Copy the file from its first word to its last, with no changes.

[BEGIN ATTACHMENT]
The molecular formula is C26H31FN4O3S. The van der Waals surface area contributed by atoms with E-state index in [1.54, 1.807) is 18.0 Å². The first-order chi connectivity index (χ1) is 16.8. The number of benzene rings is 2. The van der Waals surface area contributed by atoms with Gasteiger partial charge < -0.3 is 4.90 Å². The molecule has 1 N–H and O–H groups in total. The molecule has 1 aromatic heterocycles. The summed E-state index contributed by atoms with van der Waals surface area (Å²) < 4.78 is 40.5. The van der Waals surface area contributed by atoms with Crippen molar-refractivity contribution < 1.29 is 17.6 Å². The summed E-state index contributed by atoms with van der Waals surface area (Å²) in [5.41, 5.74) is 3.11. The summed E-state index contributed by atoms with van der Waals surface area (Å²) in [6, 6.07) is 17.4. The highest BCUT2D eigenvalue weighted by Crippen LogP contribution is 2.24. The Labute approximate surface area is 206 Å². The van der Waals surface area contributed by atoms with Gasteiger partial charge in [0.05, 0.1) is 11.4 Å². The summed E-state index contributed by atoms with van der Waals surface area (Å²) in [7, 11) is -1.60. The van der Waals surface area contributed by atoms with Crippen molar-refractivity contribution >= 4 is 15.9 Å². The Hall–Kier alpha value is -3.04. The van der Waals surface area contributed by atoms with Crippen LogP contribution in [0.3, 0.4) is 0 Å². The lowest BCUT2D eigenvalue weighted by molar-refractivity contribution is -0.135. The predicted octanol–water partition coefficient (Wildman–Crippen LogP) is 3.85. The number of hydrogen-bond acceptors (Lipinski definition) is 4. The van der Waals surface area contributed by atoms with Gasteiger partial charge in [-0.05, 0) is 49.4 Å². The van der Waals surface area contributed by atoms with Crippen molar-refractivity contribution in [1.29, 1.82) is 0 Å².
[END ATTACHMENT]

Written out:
The molecular formula is C26H31FN4O3S. The van der Waals surface area contributed by atoms with E-state index in [1.54, 1.807) is 18.0 Å². The first-order chi connectivity index (χ1) is 16.8. The number of benzene rings is 2. The van der Waals surface area contributed by atoms with Gasteiger partial charge < -0.3 is 4.90 Å². The molecule has 1 N–H and O–H groups in total. The molecule has 1 aromatic heterocycles. The summed E-state index contributed by atoms with van der Waals surface area (Å²) < 4.78 is 40.5. The van der Waals surface area contributed by atoms with Crippen molar-refractivity contribution < 1.29 is 17.6 Å². The summed E-state index contributed by atoms with van der Waals surface area (Å²) in [5.41, 5.74) is 3.11. The summed E-state index contributed by atoms with van der Waals surface area (Å²) in [6, 6.07) is 17.4. The highest BCUT2D eigenvalue weighted by Crippen LogP contribution is 2.24. The Labute approximate surface area is 206 Å². The van der Waals surface area contributed by atoms with Gasteiger partial charge in [0.05, 0.1) is 11.4 Å². The summed E-state index contributed by atoms with van der Waals surface area (Å²) in [7, 11) is -1.60. The van der Waals surface area contributed by atoms with Crippen molar-refractivity contribution >= 4 is 15.9 Å². The Hall–Kier alpha value is -3.04. The van der Waals surface area contributed by atoms with Crippen LogP contribution in [0.3, 0.4) is 0 Å². The lowest BCUT2D eigenvalue weighted by molar-refractivity contribution is -0.135. The predicted octanol–water partition coefficient (Wildman–Crippen LogP) is 3.85. The number of hydrogen-bond acceptors (Lipinski definition) is 4. The van der Waals surface area contributed by atoms with Gasteiger partial charge in [-0.05, 0) is 49.4 Å². The van der Waals surface area contributed by atoms with Crippen molar-refractivity contribution in [1.29, 1.82) is 0 Å².